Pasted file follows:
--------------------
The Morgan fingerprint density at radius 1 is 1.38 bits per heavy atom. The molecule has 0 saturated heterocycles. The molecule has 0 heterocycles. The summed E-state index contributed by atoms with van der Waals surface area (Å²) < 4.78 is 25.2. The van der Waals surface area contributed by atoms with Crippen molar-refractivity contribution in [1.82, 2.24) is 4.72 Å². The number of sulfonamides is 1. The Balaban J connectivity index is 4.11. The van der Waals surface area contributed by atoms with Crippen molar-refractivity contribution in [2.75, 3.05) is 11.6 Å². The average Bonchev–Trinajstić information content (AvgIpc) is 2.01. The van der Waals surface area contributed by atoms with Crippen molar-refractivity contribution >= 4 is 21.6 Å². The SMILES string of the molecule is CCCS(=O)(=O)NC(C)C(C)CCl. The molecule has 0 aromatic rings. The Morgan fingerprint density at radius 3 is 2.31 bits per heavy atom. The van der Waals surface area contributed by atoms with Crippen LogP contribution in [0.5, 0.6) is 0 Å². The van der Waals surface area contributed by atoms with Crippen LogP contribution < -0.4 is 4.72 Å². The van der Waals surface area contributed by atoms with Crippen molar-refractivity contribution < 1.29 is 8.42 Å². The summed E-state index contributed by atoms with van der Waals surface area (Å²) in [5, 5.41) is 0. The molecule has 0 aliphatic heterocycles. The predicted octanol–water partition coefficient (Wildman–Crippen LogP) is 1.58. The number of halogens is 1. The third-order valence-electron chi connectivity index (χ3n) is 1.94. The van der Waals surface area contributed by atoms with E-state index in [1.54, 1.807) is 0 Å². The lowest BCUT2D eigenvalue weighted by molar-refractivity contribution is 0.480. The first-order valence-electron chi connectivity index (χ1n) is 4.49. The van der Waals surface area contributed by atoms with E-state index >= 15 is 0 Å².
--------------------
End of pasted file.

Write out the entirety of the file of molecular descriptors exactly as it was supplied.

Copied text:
The Morgan fingerprint density at radius 1 is 1.38 bits per heavy atom. The molecule has 0 saturated heterocycles. The molecule has 0 heterocycles. The summed E-state index contributed by atoms with van der Waals surface area (Å²) < 4.78 is 25.2. The van der Waals surface area contributed by atoms with Crippen molar-refractivity contribution in [1.82, 2.24) is 4.72 Å². The number of sulfonamides is 1. The Balaban J connectivity index is 4.11. The van der Waals surface area contributed by atoms with Crippen molar-refractivity contribution in [2.75, 3.05) is 11.6 Å². The average Bonchev–Trinajstić information content (AvgIpc) is 2.01. The van der Waals surface area contributed by atoms with Crippen molar-refractivity contribution >= 4 is 21.6 Å². The SMILES string of the molecule is CCCS(=O)(=O)NC(C)C(C)CCl. The molecule has 0 aromatic rings. The Morgan fingerprint density at radius 3 is 2.31 bits per heavy atom. The van der Waals surface area contributed by atoms with Crippen LogP contribution in [0.5, 0.6) is 0 Å². The van der Waals surface area contributed by atoms with Crippen LogP contribution < -0.4 is 4.72 Å². The van der Waals surface area contributed by atoms with Crippen molar-refractivity contribution < 1.29 is 8.42 Å². The summed E-state index contributed by atoms with van der Waals surface area (Å²) in [5, 5.41) is 0. The molecule has 0 aliphatic heterocycles. The predicted octanol–water partition coefficient (Wildman–Crippen LogP) is 1.58. The number of halogens is 1. The third-order valence-electron chi connectivity index (χ3n) is 1.94. The van der Waals surface area contributed by atoms with E-state index in [1.54, 1.807) is 0 Å². The lowest BCUT2D eigenvalue weighted by molar-refractivity contribution is 0.480. The first-order valence-electron chi connectivity index (χ1n) is 4.49. The van der Waals surface area contributed by atoms with E-state index >= 15 is 0 Å².